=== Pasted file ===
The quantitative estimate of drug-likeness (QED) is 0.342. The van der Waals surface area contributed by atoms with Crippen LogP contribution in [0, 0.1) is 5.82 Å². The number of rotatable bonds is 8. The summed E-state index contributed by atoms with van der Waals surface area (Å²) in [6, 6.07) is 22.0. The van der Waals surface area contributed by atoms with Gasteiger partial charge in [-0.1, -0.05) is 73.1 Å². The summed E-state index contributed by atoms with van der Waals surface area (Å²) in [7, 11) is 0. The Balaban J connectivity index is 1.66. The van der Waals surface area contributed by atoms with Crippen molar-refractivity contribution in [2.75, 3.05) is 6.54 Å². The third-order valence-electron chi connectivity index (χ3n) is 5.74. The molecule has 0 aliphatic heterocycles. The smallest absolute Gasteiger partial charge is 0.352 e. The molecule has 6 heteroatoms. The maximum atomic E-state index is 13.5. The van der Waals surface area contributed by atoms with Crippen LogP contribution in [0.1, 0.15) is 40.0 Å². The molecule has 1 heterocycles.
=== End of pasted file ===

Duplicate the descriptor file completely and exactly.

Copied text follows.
The quantitative estimate of drug-likeness (QED) is 0.342. The van der Waals surface area contributed by atoms with Crippen LogP contribution in [0, 0.1) is 5.82 Å². The number of rotatable bonds is 8. The summed E-state index contributed by atoms with van der Waals surface area (Å²) in [6, 6.07) is 22.0. The van der Waals surface area contributed by atoms with Gasteiger partial charge in [-0.1, -0.05) is 73.1 Å². The summed E-state index contributed by atoms with van der Waals surface area (Å²) in [7, 11) is 0. The Balaban J connectivity index is 1.66. The van der Waals surface area contributed by atoms with Crippen molar-refractivity contribution in [2.75, 3.05) is 6.54 Å². The third-order valence-electron chi connectivity index (χ3n) is 5.74. The molecule has 0 aliphatic heterocycles. The smallest absolute Gasteiger partial charge is 0.352 e. The molecule has 6 heteroatoms. The maximum atomic E-state index is 13.5. The van der Waals surface area contributed by atoms with Crippen LogP contribution in [0.1, 0.15) is 40.0 Å². The molecule has 1 heterocycles.